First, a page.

PK: Very interesting question. This comes at the end of a hard day, when I’m trying to do everything I can not to cry and give up, but let me take a stab at it. I’ve always been interested in coming of age — Karen Russell and I were speaking about this at the Lannan talk we just gave and she was paraphrasing Antonya Nelson in part and saying that she loves coming of age as a subject because we never stop coming of age. For adults, this quest is still very real — to inhabit that idea of a whole person in us. I wanted coming of age, coming of human, coming of manhood, all to be here in different and similar ways. Is masculinity a metaphor? I want to snort a bit at my own question, but in a way it has been for me — maybe virility, or what the Chinese might call “yang energy.” I do find the worst parts of the stereotypically male — some archetypal straight white male for example — to be very interesting — partially because it’s rather easy to trace all the problems in this world to it, wars, genocides, homicides, you name it. Male energy, hate it or hate it, it has been historically a dynamic force in the world. Is it simply the hormone testosterone? Is it the idea of manhood? Is it the physical body of the male, what it implies, the negative space it requires? And yet aren’t men the ultimate underdogs in the end? We even outlive them, always have! On another level though, I was a bit of a tomboy and very inspired by my father and brother, and men I was friends with — again inspired is a strange word for me, because their shortcomings and mishaps were in their own way inspiring. Look at all that foolishness, and yet they survive! I think my first novel deals with men much more directly. Here I wanted to look more closely at the asexual and the pansexual, and so, yes, in a way it made me challenge what I thought of as male or female. But everything in this book is stylized, satiric, a bit animated in my mind. So it’s never quite that simple. This book can’t quite change what I think of anything — can any book really? maybe — because its universe is its universe. It’s not ours. The book is a retelling, on several tracks.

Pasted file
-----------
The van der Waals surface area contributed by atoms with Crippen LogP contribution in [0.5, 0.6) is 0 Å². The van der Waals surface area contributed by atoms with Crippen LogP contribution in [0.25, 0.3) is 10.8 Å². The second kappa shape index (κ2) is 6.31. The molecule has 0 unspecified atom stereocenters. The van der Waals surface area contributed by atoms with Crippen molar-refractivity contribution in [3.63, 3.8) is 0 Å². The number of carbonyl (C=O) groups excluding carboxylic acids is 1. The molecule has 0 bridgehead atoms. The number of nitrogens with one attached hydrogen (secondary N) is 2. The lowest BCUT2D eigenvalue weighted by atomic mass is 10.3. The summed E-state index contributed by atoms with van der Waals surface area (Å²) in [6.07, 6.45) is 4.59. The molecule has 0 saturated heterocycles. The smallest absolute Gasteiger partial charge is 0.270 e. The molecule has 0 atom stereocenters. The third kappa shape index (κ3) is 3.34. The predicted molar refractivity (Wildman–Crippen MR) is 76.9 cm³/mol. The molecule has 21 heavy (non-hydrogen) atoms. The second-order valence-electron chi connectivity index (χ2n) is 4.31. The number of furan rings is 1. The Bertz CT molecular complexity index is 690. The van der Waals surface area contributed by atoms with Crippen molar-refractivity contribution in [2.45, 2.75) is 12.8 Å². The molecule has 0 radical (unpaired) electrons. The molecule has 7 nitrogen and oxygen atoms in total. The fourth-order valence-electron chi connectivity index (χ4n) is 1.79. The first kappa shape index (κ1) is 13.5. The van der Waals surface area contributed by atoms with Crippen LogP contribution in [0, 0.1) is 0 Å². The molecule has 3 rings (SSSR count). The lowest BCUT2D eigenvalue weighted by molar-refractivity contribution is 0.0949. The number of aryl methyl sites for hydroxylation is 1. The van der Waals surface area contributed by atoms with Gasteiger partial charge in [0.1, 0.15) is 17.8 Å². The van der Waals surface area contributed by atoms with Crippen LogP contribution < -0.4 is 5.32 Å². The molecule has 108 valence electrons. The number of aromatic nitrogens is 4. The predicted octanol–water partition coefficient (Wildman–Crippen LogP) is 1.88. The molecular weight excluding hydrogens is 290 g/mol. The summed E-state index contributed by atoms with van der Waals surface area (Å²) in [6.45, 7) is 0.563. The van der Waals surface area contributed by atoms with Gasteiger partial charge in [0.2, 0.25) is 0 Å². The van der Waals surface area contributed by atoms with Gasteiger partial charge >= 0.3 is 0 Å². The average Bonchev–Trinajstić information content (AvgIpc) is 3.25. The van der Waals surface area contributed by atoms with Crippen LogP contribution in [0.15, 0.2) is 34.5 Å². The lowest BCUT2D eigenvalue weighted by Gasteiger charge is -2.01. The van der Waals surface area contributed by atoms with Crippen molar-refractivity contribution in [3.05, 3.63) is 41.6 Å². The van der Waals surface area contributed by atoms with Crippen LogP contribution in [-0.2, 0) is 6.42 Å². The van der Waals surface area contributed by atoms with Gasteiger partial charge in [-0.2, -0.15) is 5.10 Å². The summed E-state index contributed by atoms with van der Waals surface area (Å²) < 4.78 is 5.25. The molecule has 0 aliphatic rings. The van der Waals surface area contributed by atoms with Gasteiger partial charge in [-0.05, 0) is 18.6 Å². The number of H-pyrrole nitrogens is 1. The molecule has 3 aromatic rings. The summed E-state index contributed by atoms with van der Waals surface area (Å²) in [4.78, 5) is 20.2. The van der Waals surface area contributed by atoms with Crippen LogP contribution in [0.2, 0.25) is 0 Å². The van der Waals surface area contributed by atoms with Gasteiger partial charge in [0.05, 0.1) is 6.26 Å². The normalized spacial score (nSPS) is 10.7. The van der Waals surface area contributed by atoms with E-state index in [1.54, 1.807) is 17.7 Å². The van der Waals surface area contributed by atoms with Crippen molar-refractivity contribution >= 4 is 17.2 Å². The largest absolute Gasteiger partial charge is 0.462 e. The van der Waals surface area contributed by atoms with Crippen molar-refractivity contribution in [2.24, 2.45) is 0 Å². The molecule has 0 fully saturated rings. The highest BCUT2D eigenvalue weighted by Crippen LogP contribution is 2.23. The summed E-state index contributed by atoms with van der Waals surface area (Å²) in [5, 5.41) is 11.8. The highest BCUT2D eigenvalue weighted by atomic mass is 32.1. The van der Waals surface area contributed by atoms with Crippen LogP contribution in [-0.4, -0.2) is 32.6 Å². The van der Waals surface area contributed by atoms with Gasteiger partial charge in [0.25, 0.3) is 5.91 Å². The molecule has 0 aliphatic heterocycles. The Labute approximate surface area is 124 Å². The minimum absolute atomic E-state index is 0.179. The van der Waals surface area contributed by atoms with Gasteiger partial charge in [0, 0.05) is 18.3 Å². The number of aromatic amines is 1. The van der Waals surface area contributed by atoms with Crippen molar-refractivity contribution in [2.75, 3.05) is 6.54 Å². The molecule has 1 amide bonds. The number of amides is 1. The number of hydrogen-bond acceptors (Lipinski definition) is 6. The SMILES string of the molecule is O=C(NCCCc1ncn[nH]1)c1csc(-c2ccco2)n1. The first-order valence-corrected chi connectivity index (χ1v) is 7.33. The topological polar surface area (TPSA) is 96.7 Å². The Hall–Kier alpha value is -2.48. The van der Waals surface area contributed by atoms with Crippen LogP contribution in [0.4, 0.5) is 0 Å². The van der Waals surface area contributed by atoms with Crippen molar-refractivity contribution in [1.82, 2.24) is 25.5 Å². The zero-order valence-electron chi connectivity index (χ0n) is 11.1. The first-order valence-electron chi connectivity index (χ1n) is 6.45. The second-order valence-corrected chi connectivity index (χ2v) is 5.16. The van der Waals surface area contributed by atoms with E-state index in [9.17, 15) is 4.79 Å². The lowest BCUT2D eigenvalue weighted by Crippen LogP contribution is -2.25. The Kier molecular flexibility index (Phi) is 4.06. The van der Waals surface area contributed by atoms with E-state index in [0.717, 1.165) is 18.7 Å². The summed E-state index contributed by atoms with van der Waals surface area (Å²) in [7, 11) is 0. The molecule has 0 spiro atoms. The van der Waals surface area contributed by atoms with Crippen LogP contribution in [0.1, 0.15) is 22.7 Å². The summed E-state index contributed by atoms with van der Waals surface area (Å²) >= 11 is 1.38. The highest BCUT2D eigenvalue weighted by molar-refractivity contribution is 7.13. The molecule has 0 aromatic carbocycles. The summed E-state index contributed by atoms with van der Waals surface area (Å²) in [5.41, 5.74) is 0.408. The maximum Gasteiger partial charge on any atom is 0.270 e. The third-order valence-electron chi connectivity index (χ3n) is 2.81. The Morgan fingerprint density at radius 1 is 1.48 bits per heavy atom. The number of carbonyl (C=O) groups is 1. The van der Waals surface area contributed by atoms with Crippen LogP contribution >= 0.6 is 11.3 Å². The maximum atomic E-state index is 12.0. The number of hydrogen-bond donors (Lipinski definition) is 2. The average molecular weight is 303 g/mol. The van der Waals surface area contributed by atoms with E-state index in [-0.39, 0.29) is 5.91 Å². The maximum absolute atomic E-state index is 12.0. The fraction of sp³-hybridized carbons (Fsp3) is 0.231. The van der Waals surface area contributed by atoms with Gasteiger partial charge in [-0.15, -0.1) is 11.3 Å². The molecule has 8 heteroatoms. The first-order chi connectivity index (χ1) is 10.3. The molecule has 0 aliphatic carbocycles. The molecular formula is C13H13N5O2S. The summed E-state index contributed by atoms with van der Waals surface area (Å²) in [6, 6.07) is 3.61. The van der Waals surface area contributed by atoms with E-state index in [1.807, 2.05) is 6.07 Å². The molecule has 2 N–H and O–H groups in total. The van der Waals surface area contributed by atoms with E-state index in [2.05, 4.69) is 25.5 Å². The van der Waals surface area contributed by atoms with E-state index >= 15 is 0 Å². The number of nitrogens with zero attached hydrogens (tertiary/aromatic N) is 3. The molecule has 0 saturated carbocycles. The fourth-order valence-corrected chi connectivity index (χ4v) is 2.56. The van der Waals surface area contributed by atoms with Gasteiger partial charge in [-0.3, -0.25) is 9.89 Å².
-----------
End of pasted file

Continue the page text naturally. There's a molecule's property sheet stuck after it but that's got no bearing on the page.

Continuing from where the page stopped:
RWB: Whoever convinced us that we ever stop coming of age did humanity a disservice.

Survival is another strong thread in the book, and not just with Zal and his journey from bird to man. Hendricks is clinging to Zal in an effort to survive the loss of his wife, Silber is clinging to his reputation, Asiya is clinging to anything she can to survive the tempest of her visions and emotions. Human survival is at the forefront of my interests as a writer, and I loved seeing this swirl of frailty throughout your book. Ultimately the book blooms into a sort of 9/11 fable, which provides a wide lens on the same topic. What drives you, personally, to explore particular themes and do you think there’s something to be learned about ourselves or humanity at large by plumbing aspects of primal nature like survival?

PK: Your questions are so beautifully worded and intelligently thought out, I feel like a bit like an idiot before them. There are two ways to approach this question for me. One is a sort of autobiographical cheat: many of my friends and lovers have commented on how I am often preoccupied with life on a very basic survival level. I guess I know what they mean. I am a pretty good person in emergencies — maybe my best self then — it’s like all my life I wait for those moments to be truly me! I become calm, rational, a good leader when usually I’m a distracted goofy follower at best. Anyway I do think of life in terms of food-clothes-shelter and I wonder how much of that is New York, a place nobody can quite survive in and yet we somehow do. I also think it might have had to do with so many heavy survival challenges as a child — first memories all war and revolution, the uprooting, the looking for a new home, the setting in the US and then struggling to survive without a grasp on the language and then being forced to rapidly master it — the playground was such a daunting place for this little immigrant. And then so many awful life events, like 9/11. I think everything we do goes back to basic survival and I get made fun of at times for always saying things like, well, is it going to kill you? No? Then do it? Or what’s the worst that can happen, you die? And really that is all there is. Us against that, our end, the thing that we can’t survive.